Stick a fork in this thing - this NY Times article just roasted the company.
ON its way to becoming the nation’s largest mortgage lender, the Countrywide Financial Corporation encouraged its sales force to court customers over the telephone with a seductive pitch that seldom varied. “I want to be sure you are getting the best loan possible,” the sales representatives would say.
But providing “the best loan possible” to customers wasn’t always the bank’s main goal, say some former employees. Instead, potential borrowers were often led to high-cost and sometimes unfavorable loans that resulted in richer commissions for Countrywide’s smooth-talking sales force, outsize fees to company affiliates providing services on the loans, and a roaring stock price that made Countrywide executives among the highest paid in America.
Countrywide’s entire operation, from its computer system to its incentive pay structure and financing arrangements, is intended to wring maximum profits out of the mortgage lending boom no matter what it costs borrowers, according to interviews with former employees and brokers who worked in different units of the company and internal documents they provided. One document, for instance, shows that until last September the computer system in the company’s subprime unit excluded borrowers’ cash reserves, which had the effect of steering them away from lower-cost loans to those that were more expensive to homeowners and more profitable to Countrywide.
Now, with the entire mortgage business on tenterhooks and industry practices under scrutiny by securities regulators and banking industry overseers, Countrywide’s money machine is sputtering. So far this year, fearful investors have cut its stock in half. About two weeks ago, the company was forced to draw down its entire $11.5 billion credit line from a consortium of banks because it could no longer sell or borrow against home loans it has made. And last week, Bank of America invested $2 billion for a 16 percent stake in Countrywide, a move that came amid speculation that Countrywide’s survival was in question and that it had become a takeover target — notions that Countrywide publicly disputed.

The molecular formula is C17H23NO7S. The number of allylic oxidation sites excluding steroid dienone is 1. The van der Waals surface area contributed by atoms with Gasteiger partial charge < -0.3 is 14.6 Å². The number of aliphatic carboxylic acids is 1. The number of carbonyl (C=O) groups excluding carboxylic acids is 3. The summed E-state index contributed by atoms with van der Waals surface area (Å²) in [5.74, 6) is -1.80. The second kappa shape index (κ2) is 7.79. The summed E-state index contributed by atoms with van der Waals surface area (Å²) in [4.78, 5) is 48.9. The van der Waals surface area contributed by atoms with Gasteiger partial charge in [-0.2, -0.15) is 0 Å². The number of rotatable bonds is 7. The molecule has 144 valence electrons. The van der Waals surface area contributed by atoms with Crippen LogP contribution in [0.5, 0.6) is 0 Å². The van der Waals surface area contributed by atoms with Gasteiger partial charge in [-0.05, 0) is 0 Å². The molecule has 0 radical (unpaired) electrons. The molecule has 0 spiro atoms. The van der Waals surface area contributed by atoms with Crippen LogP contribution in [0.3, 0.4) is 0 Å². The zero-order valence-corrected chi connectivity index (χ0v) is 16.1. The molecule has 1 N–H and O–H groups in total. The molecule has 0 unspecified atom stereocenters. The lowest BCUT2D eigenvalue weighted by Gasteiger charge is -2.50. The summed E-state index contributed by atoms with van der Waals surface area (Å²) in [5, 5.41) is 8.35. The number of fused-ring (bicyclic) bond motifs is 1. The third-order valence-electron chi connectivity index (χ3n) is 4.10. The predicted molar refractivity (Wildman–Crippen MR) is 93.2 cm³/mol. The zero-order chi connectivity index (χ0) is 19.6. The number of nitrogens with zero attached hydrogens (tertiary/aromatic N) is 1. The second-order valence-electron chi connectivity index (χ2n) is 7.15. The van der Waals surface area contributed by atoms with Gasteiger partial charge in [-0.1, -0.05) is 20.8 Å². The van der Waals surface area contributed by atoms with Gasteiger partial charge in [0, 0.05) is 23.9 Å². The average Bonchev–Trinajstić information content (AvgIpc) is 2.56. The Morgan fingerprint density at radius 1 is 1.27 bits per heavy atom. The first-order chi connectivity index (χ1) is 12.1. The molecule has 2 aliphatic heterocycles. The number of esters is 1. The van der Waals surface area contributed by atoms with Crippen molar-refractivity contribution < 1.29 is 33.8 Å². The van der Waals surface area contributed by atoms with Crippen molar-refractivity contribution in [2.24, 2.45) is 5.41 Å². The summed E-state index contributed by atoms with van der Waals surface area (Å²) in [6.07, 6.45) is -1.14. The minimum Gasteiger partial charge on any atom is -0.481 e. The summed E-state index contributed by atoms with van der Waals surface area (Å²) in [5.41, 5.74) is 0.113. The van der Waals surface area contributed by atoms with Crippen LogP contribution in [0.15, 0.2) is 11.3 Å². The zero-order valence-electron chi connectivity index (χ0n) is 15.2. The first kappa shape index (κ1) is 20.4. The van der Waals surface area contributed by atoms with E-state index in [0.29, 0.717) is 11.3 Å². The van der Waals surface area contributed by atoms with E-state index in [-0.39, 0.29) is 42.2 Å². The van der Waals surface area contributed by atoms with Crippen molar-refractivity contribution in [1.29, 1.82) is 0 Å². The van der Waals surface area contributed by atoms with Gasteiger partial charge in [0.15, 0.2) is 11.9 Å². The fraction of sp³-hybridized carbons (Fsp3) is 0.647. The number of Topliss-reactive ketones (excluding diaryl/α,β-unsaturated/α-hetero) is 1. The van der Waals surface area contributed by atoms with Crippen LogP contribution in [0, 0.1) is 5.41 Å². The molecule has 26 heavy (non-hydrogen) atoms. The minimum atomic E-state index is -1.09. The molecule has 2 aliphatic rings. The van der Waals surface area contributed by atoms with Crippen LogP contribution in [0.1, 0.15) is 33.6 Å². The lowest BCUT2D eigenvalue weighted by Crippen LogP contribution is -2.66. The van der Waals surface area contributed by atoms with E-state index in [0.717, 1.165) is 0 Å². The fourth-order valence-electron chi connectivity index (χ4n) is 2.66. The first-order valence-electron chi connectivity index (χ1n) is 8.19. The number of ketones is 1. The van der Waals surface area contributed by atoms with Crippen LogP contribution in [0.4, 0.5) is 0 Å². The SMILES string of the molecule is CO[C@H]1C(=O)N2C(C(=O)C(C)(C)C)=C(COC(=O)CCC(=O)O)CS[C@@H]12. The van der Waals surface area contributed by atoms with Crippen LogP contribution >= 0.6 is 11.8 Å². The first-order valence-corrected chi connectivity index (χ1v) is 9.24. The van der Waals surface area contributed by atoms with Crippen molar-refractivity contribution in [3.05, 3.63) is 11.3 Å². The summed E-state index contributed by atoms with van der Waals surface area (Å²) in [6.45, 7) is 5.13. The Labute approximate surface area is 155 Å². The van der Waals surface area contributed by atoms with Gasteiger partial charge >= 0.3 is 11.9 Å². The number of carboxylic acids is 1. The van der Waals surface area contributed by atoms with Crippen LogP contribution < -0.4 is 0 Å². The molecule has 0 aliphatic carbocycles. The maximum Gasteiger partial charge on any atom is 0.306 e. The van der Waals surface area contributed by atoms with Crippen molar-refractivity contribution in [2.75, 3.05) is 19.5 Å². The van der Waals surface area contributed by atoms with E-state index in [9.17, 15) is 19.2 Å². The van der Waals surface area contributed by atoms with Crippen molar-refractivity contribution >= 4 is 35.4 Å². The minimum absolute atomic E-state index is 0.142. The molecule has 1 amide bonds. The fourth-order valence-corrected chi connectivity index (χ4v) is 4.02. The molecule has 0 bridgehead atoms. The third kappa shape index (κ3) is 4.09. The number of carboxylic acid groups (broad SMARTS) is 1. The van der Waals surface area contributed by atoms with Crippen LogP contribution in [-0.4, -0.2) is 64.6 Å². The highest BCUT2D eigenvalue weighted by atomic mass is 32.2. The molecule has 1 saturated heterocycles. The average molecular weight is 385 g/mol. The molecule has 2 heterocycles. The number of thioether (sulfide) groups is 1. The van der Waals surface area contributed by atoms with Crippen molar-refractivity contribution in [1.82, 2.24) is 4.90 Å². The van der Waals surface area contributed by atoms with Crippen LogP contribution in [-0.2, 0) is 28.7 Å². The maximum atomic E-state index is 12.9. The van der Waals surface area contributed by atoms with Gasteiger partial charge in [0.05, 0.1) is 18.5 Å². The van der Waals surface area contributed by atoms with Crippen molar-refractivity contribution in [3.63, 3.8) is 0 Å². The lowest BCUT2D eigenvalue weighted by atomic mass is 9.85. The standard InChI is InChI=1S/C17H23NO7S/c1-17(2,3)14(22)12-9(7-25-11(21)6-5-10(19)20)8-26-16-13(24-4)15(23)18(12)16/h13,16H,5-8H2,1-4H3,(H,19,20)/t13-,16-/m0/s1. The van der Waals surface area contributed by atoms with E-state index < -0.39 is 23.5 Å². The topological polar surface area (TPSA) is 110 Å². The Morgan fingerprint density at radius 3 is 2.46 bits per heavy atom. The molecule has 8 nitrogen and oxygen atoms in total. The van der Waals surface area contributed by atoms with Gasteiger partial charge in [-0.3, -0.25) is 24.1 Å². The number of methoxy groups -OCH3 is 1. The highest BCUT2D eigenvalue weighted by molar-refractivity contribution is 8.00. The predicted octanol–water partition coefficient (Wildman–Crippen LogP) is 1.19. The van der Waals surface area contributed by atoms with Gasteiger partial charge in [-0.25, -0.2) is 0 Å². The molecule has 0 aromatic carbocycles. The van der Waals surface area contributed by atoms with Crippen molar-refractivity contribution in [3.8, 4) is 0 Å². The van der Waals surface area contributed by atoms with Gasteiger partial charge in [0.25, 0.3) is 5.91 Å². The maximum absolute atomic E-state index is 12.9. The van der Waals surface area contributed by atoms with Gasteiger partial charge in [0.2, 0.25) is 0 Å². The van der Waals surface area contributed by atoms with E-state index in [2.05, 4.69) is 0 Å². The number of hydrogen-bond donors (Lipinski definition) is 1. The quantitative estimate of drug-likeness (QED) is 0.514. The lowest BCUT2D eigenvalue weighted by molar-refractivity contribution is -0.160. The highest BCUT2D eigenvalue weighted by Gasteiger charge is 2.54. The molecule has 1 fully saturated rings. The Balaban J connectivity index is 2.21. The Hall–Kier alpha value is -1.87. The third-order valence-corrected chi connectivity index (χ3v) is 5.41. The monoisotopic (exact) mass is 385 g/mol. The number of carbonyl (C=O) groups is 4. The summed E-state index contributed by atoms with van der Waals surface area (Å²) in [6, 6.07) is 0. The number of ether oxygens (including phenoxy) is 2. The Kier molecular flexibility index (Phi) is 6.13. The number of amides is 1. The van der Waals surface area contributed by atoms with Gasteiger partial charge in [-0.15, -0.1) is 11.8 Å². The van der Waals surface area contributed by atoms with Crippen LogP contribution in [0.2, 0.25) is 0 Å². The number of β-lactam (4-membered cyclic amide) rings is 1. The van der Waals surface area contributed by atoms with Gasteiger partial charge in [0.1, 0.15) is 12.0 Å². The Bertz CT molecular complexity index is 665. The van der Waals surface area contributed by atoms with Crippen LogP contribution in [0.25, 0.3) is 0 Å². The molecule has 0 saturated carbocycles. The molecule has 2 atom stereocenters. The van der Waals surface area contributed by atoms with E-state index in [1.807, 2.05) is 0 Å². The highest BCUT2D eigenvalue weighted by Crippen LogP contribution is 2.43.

Homeowners, meanwhile, drawn in by Countrywide sales scripts assuring “the best loan possible,” are behind on their mortgages in record numbers. As of June 30, almost one in four subprime loans that Countrywide services was delinquent, up from 15 percent in the same period last year, according to company filings. Almost 10 percent were delinquent by 90 days or more, compared with last year’s rate of 5.35 percent.
Many of these loans had interest rates that recently reset from low teaser levels to double digits; others carry prohibitive prepayment penalties that have made refinancing impossibly expensive, even before this month’s upheaval in the mortgage markets.
To be sure, Countrywide was not the only lender that sold questionable loans with enormous fees during the housing bubble. And as real estate prices soared, borrowers themselves proved all too eager to participate, even if it meant paying high costs or signing up for a loan with an interest rate that would jump in coming years.
But few companies benefited more from the mortgage mania than Countrywide, among the most aggressive home lenders in the nation. As such, the company is Exhibit A for the lax and, until recently, highly lucrative lending that has turned a once-hot business ice cold and has touched off a housing crisis of historic proportions.